Support workers' attitudes to mental illness: Implications for reducing stigma

Rebecca Tipper*, Deborah Mountain, Stuart Lorimer, Andrew McIntosh

*Corresponding author for this work

Research output: Contribution to journalArticlepeer-review

Abstract

Aims and method: We conducted an anonymous survey of support workers to examine attitudes to people with different types of mental illness. Scores were based on a previously demonstrated stigmatisation score. Results: A total of 133 questionnaires were returned, representing 27% of all possible recipients. Fewer than 20% of respondents considered people with schizophrenia to be dangerous, although nearly half thought that they would never fully recover. More stigmatising responses were demonstrated to alcohol and drug addiction than to other disorders. Clinical implications: Support workers who spend large amounts of time with people with mental illness, in particular schizophrenia, have a low perception of their dangerousness. This may have implications for planning further measures to reduce stigmatisation.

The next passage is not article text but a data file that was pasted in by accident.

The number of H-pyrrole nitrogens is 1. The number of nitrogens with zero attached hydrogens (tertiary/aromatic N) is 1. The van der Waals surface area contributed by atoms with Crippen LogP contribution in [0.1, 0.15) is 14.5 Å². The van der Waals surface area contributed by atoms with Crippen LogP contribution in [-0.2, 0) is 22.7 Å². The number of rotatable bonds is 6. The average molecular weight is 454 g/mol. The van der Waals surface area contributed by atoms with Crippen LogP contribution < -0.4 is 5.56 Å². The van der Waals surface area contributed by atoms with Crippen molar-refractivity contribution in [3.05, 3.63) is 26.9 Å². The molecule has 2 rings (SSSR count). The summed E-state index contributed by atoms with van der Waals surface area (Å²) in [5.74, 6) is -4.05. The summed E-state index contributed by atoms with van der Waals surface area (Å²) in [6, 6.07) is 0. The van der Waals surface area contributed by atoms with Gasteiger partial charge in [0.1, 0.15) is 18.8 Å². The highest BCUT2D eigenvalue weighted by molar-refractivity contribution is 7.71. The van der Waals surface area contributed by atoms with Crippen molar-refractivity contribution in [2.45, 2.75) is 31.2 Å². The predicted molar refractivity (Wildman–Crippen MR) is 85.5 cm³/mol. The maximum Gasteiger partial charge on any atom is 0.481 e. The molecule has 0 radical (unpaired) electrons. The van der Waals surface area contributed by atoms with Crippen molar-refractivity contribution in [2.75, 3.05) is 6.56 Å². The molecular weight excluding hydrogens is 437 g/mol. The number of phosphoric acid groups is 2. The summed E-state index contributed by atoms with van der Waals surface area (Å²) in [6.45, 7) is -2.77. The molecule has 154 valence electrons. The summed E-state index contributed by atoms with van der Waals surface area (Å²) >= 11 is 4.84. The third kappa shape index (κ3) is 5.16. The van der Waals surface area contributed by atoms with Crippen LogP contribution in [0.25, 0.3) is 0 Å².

Original languageEnglish
Pages (from-to)179-181
Number of pages3
JournalPsychiatric Bulletin
Volume30
Issue number5
DOIs
Publication statusPublished - 1 May 2006

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